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Tales from the Great Recession


JoblessHave no food, home or job? Join thousands of other Manatee County residents scrounging agencies, churches and back alleys.

"In the 44 years I have been with The Salvation Army, I have never gone through times like this," says Major Bob Pfeiffer. "This is a financial crisis that is going to get worse before it gets better." As the Salvation Army's demands increases, their resources decrease. Donations are down 25 percent, while requests are up 40 percent. "Unless a miracle happens we are going to have some real difficult times."

Someone who daily experiences miracles helping Bradenton's poor is Joanell Greubel, director of the Salvation Army's Family Lodge, a temporary home to families and single women. "Under a very structured four-month program, clients are taught self-sufficiency tools. A lot is required of them, but in return a lot can be gained from their experiences here," says Greubel. "From September to December in 2008 there were 385 family members seeking housing at the Family Lodge. "We were only able to help 55 people. That's when our tears fall."

The average age of homeless in Florida is nine years old. Homeless children in Manatee County are the most wrenching cases. Deb Bailey, a social worker for the county school board, says she's never seen the magnitude of such hopelessness, where parents can't provide for their children because they lack employment. "Just this year there are 1,778 homeless or at risk children in Manatee County," says Bailey. "It's very sad. It's kids, not just numbers. Their parents were hard working before they lost their jobs, but they can't find work. And it's getting worse, not better. I find it difficult to be optimistic."

When frustration erupts into violence it's the police who are called in to separate warring factions. "I have some wonderful, but overwhelmed deputies who have to deal with the effects of our recession," says Manatee County Sheriff Brad Steube. "The increase in homicides is reflected by the increase in domestic related crimes of passion."

Hope Family Services strives to manage the anger of family members. Founded in 1979, Hope Family Services is Manatee County's only domestic Violence Safe shelter, where a threatened woman can find sanctuary from a hostile male, while learning how to cope in a perilous environment. "We have more people coming into our door and fewer resources," says Laurel Lynch, director of Hope Family Services. "People are living in a pressure cooker. Before, a husband pushed his wife around, now he pulls out a knife. I've been doing this type of work for more than 20 years, but I don't remember it being anything as bad as now."

For more than 25 years Connie Russell has been a licensed psychotherapist in private practice, trained to assist people with their problems. "The problems I see are exacerbated by the economy," Russell says. "Clients have less patience, more frustration and more anger. They're stressed out, suffer sleeplessness, have increased substance abuse and have relationship difficulties."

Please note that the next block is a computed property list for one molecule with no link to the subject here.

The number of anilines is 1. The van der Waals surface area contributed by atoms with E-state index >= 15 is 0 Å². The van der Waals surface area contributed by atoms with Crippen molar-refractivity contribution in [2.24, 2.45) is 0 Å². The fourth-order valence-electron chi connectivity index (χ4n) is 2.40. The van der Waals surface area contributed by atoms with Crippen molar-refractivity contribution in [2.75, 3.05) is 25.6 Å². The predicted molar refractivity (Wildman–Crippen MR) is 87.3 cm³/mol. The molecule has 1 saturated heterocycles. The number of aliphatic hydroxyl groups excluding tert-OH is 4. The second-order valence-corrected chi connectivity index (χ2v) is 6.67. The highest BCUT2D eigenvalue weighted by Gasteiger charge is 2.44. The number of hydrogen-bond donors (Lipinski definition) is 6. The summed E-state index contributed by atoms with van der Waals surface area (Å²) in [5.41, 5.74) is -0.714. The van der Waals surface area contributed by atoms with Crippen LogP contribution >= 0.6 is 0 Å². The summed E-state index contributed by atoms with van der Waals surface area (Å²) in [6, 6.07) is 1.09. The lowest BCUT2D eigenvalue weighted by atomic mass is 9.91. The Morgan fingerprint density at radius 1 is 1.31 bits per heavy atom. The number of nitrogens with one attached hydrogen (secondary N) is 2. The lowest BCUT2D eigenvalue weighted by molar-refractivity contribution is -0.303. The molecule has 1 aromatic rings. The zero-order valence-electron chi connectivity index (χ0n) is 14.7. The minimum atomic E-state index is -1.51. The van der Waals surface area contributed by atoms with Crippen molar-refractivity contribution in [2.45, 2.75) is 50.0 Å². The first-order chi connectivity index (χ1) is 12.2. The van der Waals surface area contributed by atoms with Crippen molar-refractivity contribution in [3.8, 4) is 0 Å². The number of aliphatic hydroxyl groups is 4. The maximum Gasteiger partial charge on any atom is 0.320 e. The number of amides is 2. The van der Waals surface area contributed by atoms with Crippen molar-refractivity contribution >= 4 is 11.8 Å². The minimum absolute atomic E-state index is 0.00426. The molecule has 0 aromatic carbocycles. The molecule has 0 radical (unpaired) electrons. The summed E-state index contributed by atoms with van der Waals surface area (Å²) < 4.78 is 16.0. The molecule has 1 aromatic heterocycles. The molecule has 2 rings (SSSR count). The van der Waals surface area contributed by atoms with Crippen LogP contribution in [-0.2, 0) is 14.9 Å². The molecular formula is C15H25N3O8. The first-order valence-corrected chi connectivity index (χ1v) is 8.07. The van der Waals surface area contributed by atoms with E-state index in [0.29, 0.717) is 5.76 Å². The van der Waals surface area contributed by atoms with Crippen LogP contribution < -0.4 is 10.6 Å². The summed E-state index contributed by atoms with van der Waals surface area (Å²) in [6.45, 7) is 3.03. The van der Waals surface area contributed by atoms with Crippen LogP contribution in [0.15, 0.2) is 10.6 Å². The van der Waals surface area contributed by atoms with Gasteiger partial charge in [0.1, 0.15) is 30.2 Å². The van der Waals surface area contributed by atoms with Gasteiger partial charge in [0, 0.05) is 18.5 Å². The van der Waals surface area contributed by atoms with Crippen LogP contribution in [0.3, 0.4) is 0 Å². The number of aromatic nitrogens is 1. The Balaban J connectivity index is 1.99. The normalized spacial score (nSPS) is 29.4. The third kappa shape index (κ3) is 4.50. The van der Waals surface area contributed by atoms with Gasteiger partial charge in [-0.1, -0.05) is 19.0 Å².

Manatee County's premier fund raising organization is United Way, and its president is Jerry Koontz. "These are the most challenging times we have seen. It's a double-edges sword, donations are down and needs are soaring, Koontz says. "There are a lot of sad stories out there. For the first time in more than 20 years we will not make our fund raising goal. Instead of obtaining $2.8 million as we had planned, we may get $2.6 million, and that $200,000 short fall means all 42 agencies that we help fund, are forced to do more with less."

In a recent survey of the nation's 900 nonprofit organizations, leaders reported only 12 percent of those groups will end up with a surplus at the end of their fiscal year. The study published in the New York Times said more than a third of the associations only had enough money for a month to cover needs.

The nation's plunging unemployment picked up speed in February when 651,000 jobs disappeared, raising the nation's unemployment to 8.1 percent, its highest level in a quarter century. Since the Great Recession started more than 4.4 million jobs have been lost, 2.6 million in just the last four months.

Manatee County's unemployment rate soared to a near-record high 11 percent in February, the highest since February 1983 when it was 10.4 percent. The February labor statistics reported there were 15,942 workers were without a job in Manatee County. For the state of Florida there were more than 874,000 jobless workers, raising Florida's unemployment rate to 9.4 percent, the highest in 16 years. Each day 250-telephone operators receive more than 150,000 calls from desperate people seeking assistance.

Bradenton's Job's Etc, an employment agency, has been deluged by desperate calls for help. "A year ago our offices in Bradenton, Sarasota and Venice saw a total of 900 clients a month," said Sally Hill, Spokesperson for Jobs Etc.of the Suncoast Workforce Board. "Now we are seeing more than 3,000 people a month looking for a job."

What's a jobless person to do?

"Get organized," advises Sally Hill. "Looking for a job is a full-time job."

Some tips she offered:

Compile an effective resume.

Be able to quickly and clearly explain in 15 seconds your background and what type of job you are seeking.

Use third party networking. When you meet someone who knows of a job, ask them if you can use them for reference.

"There are a lot of resources in our community to help you," says Hill. "Counselors at our offices can help you prepare your resume and interview techniques."


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